! This policy may need to be applied to an inbound ACL on the outside interface that is used to manage control-plane traffic. 
! This is to allow VPN traffic into the device from the Amazon endpoints.
!
access-list outside_access_in extended permit ip host AWS_ENDPOINT_1 host YOUR_UPLINK_ADDRESS
access-list outside_access_in extended permit ip host AWS_ENDPOINT_2 host YOUR_UPLINK_ADDRESS
!
! The following access list named acl-amzn specifies all traffic that needs to be routed to the VPC. Traffic will
! be encrypted and transmitted through the tunnel to the VPC. Association with the IPSec security association
! is done through the "crypto map" command.
!
! This access list should contain a static route corresponding to your VPC CIDR and allow traffic from any subnet.
! If you do not wish to use the "any" source, you must use a single access-list entry for accessing the VPC range.
! If you specify more than one entry for this ACL without using "any" as the source, the VPN will function erratically.
! The any rule is also used so the security association will include the ASA outside interface where the SLA monitor
! traffic will be sourced from.
! See section #4 regarding how to restrict the traffic going over the tunnel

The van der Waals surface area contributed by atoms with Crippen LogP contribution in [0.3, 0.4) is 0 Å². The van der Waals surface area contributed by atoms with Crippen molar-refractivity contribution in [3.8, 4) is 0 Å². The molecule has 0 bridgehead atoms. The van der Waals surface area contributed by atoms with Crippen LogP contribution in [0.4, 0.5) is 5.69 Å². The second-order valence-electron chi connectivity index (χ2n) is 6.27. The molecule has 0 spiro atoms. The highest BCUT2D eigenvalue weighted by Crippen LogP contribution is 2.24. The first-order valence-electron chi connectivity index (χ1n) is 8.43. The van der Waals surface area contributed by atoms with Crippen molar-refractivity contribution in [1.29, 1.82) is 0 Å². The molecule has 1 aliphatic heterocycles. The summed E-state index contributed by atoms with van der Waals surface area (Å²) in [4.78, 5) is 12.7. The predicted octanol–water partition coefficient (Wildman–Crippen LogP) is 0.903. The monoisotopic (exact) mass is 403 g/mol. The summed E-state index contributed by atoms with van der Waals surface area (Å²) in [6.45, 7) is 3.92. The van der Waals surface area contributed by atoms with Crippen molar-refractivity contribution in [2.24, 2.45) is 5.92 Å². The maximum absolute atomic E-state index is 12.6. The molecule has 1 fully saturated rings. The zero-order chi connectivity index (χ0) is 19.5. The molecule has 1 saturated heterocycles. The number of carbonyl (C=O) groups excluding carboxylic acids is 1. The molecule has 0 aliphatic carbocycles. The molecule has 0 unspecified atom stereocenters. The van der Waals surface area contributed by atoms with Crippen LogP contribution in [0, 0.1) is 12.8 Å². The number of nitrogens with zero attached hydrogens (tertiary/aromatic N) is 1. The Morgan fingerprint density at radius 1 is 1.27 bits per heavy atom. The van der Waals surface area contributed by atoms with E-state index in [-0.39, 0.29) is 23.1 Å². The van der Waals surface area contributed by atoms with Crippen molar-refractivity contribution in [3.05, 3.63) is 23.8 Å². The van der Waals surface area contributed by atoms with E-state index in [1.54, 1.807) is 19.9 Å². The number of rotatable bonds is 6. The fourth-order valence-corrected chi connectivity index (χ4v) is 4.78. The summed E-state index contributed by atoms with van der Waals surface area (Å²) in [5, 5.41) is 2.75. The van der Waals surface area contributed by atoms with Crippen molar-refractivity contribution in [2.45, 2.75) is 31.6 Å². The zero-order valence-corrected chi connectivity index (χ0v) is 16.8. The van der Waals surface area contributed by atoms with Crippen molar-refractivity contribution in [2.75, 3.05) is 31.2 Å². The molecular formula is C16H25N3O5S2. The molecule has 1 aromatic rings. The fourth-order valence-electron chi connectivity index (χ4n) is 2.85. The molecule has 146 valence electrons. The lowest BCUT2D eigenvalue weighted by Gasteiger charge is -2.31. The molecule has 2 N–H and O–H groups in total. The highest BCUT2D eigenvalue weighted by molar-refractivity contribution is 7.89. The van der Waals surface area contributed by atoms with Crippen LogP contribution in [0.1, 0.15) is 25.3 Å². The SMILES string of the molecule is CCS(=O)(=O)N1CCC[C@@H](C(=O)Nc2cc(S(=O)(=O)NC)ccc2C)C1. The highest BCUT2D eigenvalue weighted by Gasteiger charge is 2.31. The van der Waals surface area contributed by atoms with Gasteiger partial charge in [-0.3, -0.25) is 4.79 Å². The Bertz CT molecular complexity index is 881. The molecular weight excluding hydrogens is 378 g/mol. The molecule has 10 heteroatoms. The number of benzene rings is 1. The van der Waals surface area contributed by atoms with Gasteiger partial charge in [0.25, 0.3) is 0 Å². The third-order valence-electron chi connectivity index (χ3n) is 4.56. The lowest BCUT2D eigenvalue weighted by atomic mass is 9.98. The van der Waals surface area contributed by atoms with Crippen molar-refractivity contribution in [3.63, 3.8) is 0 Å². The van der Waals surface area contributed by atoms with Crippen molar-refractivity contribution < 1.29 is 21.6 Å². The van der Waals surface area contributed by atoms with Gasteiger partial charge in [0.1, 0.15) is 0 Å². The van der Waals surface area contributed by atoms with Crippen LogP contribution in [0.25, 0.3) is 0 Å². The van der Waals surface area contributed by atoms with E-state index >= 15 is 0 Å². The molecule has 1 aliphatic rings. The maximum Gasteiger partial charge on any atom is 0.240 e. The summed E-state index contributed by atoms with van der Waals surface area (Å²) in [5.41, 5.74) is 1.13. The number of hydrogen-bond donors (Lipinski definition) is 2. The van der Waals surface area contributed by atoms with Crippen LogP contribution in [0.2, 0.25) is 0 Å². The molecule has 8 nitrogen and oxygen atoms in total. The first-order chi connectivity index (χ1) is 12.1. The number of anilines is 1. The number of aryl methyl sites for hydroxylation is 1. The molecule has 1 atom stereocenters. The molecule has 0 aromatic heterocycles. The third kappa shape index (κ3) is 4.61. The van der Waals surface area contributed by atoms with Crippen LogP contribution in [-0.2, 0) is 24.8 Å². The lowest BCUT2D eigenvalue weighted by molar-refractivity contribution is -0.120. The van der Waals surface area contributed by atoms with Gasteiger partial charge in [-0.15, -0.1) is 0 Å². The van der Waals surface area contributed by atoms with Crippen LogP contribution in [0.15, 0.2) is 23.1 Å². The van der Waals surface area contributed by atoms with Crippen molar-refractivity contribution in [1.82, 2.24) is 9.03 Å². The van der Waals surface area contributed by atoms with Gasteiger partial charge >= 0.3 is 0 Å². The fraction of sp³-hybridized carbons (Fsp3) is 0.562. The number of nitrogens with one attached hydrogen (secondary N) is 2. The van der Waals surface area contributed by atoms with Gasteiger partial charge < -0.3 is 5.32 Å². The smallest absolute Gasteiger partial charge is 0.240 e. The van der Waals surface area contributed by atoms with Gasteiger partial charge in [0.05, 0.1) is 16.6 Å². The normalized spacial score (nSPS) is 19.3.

!
!
access-list acl-amzn extended permit ip any vpc_subnet vpc_subnet_mask

!---------------------------------------------------------------------------------
! #3: IPSec Configuration
!
! The IPSec transform set defines the encryption, authentication, and IPSec
! mode parameters.
! Please note, you may use these additionally supported IPSec parameters for encryption like AES256 and other DH groups like 1,2, 5, 14-18, 22, 23, and 24.  
!
crypto ipsec ikev1 transform-set transform-amzn esp-aes esp-sha-hmac

! The crypto map references the IPSec transform set and further defines
! the Diffie-Hellman group and security association lifetime. The mapping is created
! as #1, which may conflict with an existing crypto map using the same
! number. If so, we recommend changing the mapping number to avoid conflicts.
!
crypto map amzn-vpn-map 1 match address acl-amzn
crypto map amzn-vpn-map 1 set pfs group2
crypto map amzn-vpn-map 1 set peer AWS_ENDPOINT_1 AWS_ENDPOINT_2
crypto map amzn-vpn-map 1 set transform-set transform-amzn
crypto map amzn_vpn_map 1 set security-association lifetime seconds 3600
!
! Only set this if you do not already have an outside crypto map, and it is not applied:
!
crypto map amzn-vpn-map interface outside_interface
!
! Additional parameters of the IPSec configuration are set here. Note that
! these parameters are global and therefore impact other IPSec
! associations.
!
! This option instructs the firewall to clear the "Don't Fragment"
! bit from packets that carry this bit and yet must be fragmented, enabling
! them to be fragmented.
!
crypto ipsec df-bit clear-df outside_interface
!
! This configures the gateway's window for accepting out of order
! IPSec packets. A larger window can be helpful if too many packets
! are dropped due to reordering while in transit between gateways.
!
crypto ipsec security-association replay window-size 128
!